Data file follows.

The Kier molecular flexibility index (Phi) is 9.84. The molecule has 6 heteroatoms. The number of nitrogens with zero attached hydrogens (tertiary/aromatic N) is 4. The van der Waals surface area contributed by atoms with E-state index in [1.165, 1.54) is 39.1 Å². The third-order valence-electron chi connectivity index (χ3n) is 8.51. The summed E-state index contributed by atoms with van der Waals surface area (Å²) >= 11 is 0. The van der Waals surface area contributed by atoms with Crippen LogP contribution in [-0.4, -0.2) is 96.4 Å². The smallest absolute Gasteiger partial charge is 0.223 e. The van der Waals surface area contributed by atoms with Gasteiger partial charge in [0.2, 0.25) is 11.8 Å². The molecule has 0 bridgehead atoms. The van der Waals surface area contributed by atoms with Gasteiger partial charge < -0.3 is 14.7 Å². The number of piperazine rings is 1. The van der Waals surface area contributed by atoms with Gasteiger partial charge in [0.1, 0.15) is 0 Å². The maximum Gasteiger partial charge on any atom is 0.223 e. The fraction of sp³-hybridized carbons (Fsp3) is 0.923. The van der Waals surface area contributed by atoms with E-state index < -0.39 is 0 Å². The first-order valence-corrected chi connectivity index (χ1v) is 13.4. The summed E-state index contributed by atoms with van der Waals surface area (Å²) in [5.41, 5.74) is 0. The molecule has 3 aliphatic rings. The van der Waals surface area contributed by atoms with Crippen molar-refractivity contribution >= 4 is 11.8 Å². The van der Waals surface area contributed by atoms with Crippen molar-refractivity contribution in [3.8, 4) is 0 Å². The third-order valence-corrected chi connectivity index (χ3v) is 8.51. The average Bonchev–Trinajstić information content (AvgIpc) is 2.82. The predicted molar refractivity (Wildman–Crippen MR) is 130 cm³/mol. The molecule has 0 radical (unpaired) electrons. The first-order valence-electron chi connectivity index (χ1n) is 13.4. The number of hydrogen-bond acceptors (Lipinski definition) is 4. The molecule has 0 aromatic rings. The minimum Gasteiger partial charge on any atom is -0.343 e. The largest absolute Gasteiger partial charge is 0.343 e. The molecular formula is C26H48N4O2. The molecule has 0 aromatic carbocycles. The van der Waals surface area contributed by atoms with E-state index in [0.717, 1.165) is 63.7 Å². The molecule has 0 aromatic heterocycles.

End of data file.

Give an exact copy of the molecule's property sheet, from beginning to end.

The Kier molecular flexibility index (Phi) is 9.84. The molecule has 6 heteroatoms. The number of nitrogens with zero attached hydrogens (tertiary/aromatic N) is 4. The van der Waals surface area contributed by atoms with E-state index in [1.165, 1.54) is 39.1 Å². The third-order valence-electron chi connectivity index (χ3n) is 8.51. The summed E-state index contributed by atoms with van der Waals surface area (Å²) >= 11 is 0. The van der Waals surface area contributed by atoms with Crippen LogP contribution in [-0.4, -0.2) is 96.4 Å². The smallest absolute Gasteiger partial charge is 0.223 e. The van der Waals surface area contributed by atoms with Gasteiger partial charge in [0.2, 0.25) is 11.8 Å². The molecule has 0 bridgehead atoms. The van der Waals surface area contributed by atoms with Gasteiger partial charge < -0.3 is 14.7 Å². The number of piperazine rings is 1. The van der Waals surface area contributed by atoms with Gasteiger partial charge in [0.1, 0.15) is 0 Å². The maximum Gasteiger partial charge on any atom is 0.223 e. The fraction of sp³-hybridized carbons (Fsp3) is 0.923. The van der Waals surface area contributed by atoms with E-state index < -0.39 is 0 Å². The first-order valence-corrected chi connectivity index (χ1v) is 13.4. The summed E-state index contributed by atoms with van der Waals surface area (Å²) in [5.41, 5.74) is 0. The molecule has 3 aliphatic rings. The van der Waals surface area contributed by atoms with Crippen molar-refractivity contribution >= 4 is 11.8 Å². The van der Waals surface area contributed by atoms with Crippen molar-refractivity contribution in [3.8, 4) is 0 Å². The third-order valence-corrected chi connectivity index (χ3v) is 8.51. The average Bonchev–Trinajstić information content (AvgIpc) is 2.82. The predicted molar refractivity (Wildman–Crippen MR) is 130 cm³/mol. The molecule has 0 radical (unpaired) electrons. The first-order valence-electron chi connectivity index (χ1n) is 13.4. The number of hydrogen-bond acceptors (Lipinski definition) is 4. The molecule has 0 aromatic rings. The minimum Gasteiger partial charge on any atom is -0.343 e. The largest absolute Gasteiger partial charge is 0.343 e. The molecular formula is C26H48N4O2. The molecule has 0 aromatic carbocycles. The van der Waals surface area contributed by atoms with E-state index in [0.717, 1.165) is 63.7 Å². The molecule has 0 aromatic heterocycles.